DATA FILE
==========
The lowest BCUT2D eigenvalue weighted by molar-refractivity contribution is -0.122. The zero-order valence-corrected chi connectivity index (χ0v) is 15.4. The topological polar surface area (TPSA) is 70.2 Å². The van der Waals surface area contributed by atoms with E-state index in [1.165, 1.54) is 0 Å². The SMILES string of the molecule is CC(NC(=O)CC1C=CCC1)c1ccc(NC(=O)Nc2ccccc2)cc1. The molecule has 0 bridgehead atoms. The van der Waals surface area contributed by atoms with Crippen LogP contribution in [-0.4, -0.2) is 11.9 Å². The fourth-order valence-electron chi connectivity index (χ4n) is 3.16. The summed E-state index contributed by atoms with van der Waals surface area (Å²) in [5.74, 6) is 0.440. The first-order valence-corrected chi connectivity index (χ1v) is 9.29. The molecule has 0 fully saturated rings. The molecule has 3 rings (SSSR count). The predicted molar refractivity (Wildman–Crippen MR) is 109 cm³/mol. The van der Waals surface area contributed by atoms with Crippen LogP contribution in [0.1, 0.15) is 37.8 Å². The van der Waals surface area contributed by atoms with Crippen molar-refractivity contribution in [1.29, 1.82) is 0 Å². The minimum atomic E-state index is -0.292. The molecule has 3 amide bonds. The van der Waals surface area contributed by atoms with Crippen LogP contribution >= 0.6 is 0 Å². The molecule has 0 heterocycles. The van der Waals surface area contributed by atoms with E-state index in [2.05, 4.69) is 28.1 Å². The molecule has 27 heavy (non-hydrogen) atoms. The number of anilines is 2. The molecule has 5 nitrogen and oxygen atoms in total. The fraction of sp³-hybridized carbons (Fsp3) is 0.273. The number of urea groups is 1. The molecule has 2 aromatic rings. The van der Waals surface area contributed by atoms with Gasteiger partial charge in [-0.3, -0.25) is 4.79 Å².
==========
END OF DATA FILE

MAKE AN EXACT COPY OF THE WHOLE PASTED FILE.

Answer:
The lowest BCUT2D eigenvalue weighted by molar-refractivity contribution is -0.122. The zero-order valence-corrected chi connectivity index (χ0v) is 15.4. The topological polar surface area (TPSA) is 70.2 Å². The van der Waals surface area contributed by atoms with E-state index in [1.165, 1.54) is 0 Å². The SMILES string of the molecule is CC(NC(=O)CC1C=CCC1)c1ccc(NC(=O)Nc2ccccc2)cc1. The molecule has 0 bridgehead atoms. The van der Waals surface area contributed by atoms with Crippen LogP contribution in [-0.4, -0.2) is 11.9 Å². The fourth-order valence-electron chi connectivity index (χ4n) is 3.16. The summed E-state index contributed by atoms with van der Waals surface area (Å²) in [5.74, 6) is 0.440. The first-order valence-corrected chi connectivity index (χ1v) is 9.29. The molecule has 0 fully saturated rings. The molecule has 3 rings (SSSR count). The predicted molar refractivity (Wildman–Crippen MR) is 109 cm³/mol. The van der Waals surface area contributed by atoms with Crippen LogP contribution in [0.1, 0.15) is 37.8 Å². The van der Waals surface area contributed by atoms with Crippen molar-refractivity contribution in [1.29, 1.82) is 0 Å². The minimum atomic E-state index is -0.292. The molecule has 3 amide bonds. The van der Waals surface area contributed by atoms with Crippen LogP contribution >= 0.6 is 0 Å². The molecule has 0 heterocycles. The van der Waals surface area contributed by atoms with E-state index in [2.05, 4.69) is 28.1 Å². The molecule has 27 heavy (non-hydrogen) atoms. The number of anilines is 2. The molecule has 5 nitrogen and oxygen atoms in total. The fraction of sp³-hybridized carbons (Fsp3) is 0.273. The number of urea groups is 1. The molecule has 2 aromatic rings. The van der Waals surface area contributed by atoms with Gasteiger partial charge in [-0.3, -0.25) is 4.79 Å².